In short, in the wake of the German elections, there is preciously little that Ireland can expect in terms of the European support for our recovery. Europe, with German blessing, will most likely lend us a hand to help us out of the 'safe' boat of the Troika programme. Thereafter, swimming in the turbulent waters of the Eurozone crisis will be up to us. Let's hope Budget 2014 provides generously for flotation vests.


Marking the fifth anniversary of the Banking Guarantee of September 2008, there are plenty of stocktaking exercises going around. Yet, for all the ‘Fail’ marks being rightly handed out to the Guarantee, all signs in the streets suggest we have learned next to nothing from our past errors. This week offers at least two such examples. Firstly, the crisis showed that a non-transparent system of monitoring and managing financial risks will result in the connected-few gaming the entire system. This week, Minister Noonan intervened in the process of winding down the IBRC, bending the rules that normally apply to company liquidations. Granting anonymity to the funders of the toxic banks comes as a priority in this country. Unintended consequence of this is that it also perpetuates the cronyist relationship between the financial services and the state – exactly the outcome we should have learned to avoid. Secondly, we know that principles-based regulations require swift, robust and unambiguous enforcement. Also this week, the Central Bank effectively shut the door on any further investigations into Anglo dealings with the regulators that could have arisen from the infamous Anglo Tapes. Five years in, there are zero prosecutions, and scores of closed investigations. To paraphrase Bon Jovi’s famous refrain: the less we learn, the more things stay the same…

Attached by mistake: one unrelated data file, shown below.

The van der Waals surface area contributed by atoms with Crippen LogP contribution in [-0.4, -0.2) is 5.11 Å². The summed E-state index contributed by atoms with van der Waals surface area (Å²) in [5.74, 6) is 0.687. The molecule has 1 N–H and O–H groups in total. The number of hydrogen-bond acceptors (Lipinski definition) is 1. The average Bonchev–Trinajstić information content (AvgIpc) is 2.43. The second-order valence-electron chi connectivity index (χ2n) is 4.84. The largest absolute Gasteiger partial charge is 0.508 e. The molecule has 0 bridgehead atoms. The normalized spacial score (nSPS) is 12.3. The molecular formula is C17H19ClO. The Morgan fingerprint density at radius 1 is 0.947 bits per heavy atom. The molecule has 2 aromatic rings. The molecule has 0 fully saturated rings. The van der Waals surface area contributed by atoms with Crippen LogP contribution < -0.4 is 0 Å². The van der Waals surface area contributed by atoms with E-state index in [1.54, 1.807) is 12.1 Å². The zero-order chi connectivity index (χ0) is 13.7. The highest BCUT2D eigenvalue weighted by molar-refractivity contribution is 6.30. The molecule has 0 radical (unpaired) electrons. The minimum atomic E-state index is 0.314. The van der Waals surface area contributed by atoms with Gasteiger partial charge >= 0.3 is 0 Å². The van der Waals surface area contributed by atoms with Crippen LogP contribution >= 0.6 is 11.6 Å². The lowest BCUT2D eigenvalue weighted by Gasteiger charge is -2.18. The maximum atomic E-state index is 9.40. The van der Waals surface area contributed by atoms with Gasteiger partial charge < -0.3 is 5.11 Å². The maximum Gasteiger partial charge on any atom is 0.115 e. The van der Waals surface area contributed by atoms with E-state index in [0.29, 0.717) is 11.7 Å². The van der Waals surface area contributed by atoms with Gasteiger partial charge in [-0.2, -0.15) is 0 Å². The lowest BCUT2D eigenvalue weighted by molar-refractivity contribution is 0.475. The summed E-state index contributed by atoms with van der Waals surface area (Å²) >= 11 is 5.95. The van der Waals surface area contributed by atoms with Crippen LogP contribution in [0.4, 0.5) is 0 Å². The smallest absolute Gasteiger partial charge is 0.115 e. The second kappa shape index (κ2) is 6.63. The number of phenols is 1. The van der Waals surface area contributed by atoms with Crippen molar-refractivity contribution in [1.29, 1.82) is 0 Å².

Anonymous said...

Having talked to a few Germans, I always come away with the feeling that they do not want to leasd Europe period. Unfortunately, no oth3r group seems inclined to do so either, so we are stuck with the status quo.

Tony Duffy said...

Am I right in thinking from reading this that there is effectively ZERO reduction in any of the 64 Billion Euro Bank Bail out / Blanket Guarantees of 2010 ? Was it not the case , at THAT time (2010) that Ireland "took a bullet" for the Euro team to prevent it ( The Euro) going down due to failure of Anglo/EBS and INBS who had all borrowed HEAVILY from the "Markets" ( read German + French Banks) . Was Ireland not railroaded into this Bail out by Trichet who threatened that the bomb would go off in Dublin rather than Frankfurt ? Why is the correspondence still hidden if there is nothing to this ??? It seems to Me that we (Ireland) are being hung out to dry for the 64 Billion which rescued the Euro and German + French Banks . We are being offered "crumbs" of soft interest rates and extended terms - hardly a concession against a backdrop of being assured by Trichet ( verbally) that we ( Ireland) would be looked af
ter once the dust settled ?